Betsy Kelly took a risk. That risk was in the form of a letter she penned to the CEO of Carlisle, Chris Koch, asking for a sponsor’s exemption into this week’s Carlisle Arizona Women's Golf Classic. And Kelly doubled down when she walked into the Carlisle offices and hand-delivered that letter, requesting that it be given to Koch in the hopes that she’d be awarded a spot in the field.
“I've been in the finance world for the last eight years alongside my professional golf career and so I've nonstop worked with business owners, and I kind of understand their minds at this point,” said Kelly. “I sat back and I'm like, ‘I really want to get into this tournament. It's right in our backyard. I'm gonna write the CEO, Chris, a letter.’ And I wrote him a letter.
“I drive by Carlisle every single day. It's right next to Kierland (Golf Club). I hit drivers at it, I can literally see it from the range. So I just walked in there. I felt like I was not supposed to be there. But I went up in the elevator and dropped it off.”
Like going for a par 5 in two, sometimes the gutsiest of moves can pay large dividends. Kelly’s decision did just that and the native Minnesotan is set to tee off at 1:19 pm on Thursday in the opening round at Longbow Golf Club.
“I actually got a call back. After I got the call back on the ladder, I talked to them a little bit and I was invited out to play golf. He straight told me when I was sitting in the cart with him, ‘The reason you're probably sitting in this cart is because you dropped that letter off in person.’ A lot of girls were like, ‘What did you put in your email?’ I’m like, ‘I didn’t email him. I handed it to him,’” said Kelly, laughing. “It goes a long way. So I'm blessed. I'm so honored to be playing in this event.”
Betsy took up golf as a kid after her dad introduced her and her brothers to the game. The Kelly family lived on the eighth hole of Forest Hills Golf Club in Minnesota and once they learned how to play, they were hooked.
“My parents couldn't get us off the golf course. We were those kids that were out there every single day. We'd play you know, nine or 18 in the morning and then run home and grab lunch, and then we just go back out. We’d chip and putt every night. I started competing when I was seven. I played all the Minnesota Junior PGA events and I started winning at that age. I just fell in love with the game.”
After playing collegiately at Colorado State, Kelly decided to pursue her dream of playing professional golf, turning pro in 2016. She had some early success, cashing checks and nearly making it to the top-90 and ties in her LPGA Tour Qualifying Tournament Stage I debut. But things took a turn, leading her to stop playing after the 2017 season.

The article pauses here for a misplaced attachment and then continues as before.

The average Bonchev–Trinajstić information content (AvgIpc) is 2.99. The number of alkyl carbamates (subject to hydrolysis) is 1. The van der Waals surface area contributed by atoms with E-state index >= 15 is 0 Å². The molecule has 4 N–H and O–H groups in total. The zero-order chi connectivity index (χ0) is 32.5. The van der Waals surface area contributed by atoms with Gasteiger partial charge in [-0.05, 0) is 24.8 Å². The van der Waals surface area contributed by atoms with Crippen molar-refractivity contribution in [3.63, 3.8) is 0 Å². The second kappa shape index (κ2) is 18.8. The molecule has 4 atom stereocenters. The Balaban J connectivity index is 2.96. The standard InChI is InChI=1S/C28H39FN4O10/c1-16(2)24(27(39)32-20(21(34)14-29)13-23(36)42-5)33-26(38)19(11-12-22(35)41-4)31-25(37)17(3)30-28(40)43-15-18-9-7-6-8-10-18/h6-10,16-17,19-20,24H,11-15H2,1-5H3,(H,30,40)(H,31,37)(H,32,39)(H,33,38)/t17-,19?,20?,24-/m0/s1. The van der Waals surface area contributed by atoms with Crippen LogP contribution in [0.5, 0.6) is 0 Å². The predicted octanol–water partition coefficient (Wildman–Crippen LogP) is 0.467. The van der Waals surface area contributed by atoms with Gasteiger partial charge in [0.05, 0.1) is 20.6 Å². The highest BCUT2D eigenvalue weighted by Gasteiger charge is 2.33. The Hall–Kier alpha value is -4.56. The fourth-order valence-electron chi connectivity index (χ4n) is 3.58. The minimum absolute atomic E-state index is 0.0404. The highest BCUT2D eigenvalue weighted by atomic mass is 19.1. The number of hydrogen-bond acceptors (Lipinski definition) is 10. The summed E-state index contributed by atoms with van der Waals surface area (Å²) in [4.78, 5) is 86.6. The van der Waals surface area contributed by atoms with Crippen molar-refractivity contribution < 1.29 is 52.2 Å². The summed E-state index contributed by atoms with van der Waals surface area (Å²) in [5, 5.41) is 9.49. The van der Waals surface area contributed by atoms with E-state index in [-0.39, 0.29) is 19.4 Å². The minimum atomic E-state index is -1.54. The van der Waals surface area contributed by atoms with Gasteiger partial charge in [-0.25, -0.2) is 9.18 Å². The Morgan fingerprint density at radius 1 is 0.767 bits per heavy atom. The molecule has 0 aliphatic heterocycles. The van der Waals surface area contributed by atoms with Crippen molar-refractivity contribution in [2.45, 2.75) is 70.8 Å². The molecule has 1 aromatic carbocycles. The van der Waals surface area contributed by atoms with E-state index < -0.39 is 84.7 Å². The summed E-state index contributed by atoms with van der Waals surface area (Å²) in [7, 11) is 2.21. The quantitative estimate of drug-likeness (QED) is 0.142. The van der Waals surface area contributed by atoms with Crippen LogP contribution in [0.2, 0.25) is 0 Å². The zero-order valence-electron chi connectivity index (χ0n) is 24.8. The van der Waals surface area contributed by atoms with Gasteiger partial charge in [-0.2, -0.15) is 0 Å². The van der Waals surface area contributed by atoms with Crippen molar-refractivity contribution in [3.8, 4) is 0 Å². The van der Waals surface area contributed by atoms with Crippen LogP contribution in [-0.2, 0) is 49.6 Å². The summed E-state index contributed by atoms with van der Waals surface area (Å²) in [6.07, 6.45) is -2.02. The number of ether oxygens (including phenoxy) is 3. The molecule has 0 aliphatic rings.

The life of a pro golfer has unspoken challenges, many of which the general public never sees until a player reaches the top. Maintaining a steady stream of income, traveling to events on an affordable budget, and trying to compete at the highest level are just a few of the stresses that plague young professionals. But for Kelly, the struggles she was facing weren’t on the golf course.
“My story's kind of interesting. It's powerful. When I stopped playing golf and I stopped competing, I went into this deep dark hole. It mentally took a toll on me. I've always struggled with eating disorders and at that moment, it kind of killed me a little bit,” Kelly recalled. “I went MIA for years because I was struggling so bad. I have videos. I don't have a whole lot of pictures. I wish I had more but if you saw me, you'd be like, holy crap. She has a problem.
“2019 is when I was super lost. I was super unhappy. I wouldn't admit it, I couldn't admit it, that I had an eating disorder. But I did. It took until my family actually forced me (to see it). And I was like, “What is this? I don't do that.’ I wouldn't even eat a chip. I wouldn't eat bread, I avoided carbs. I wouldn't eat a banana because society's brainwashed us like, bananas are bad because there's too much sugar. I read so much crap that's pumped out there by the media that I was avoiding carbs because I was terrified that they were going to make me fat. And I was a toothpick. I looked like I could break in half.
“I feel like I was losing passion about everything and was kind of internally lost. Externally, you want to look good and there's so much pressure with society these days. And social media – I have a ton of followers on social media – social media doesn't help. Especially all these younger girls and guys, and they have this perception of what your life is supposed to look like and what you're supposed to look like, and you feel like you're nonstop being judged. The interesting thing for me though, is I looked terrible and I didn't even see it. It's almost like I blacked out for a year.”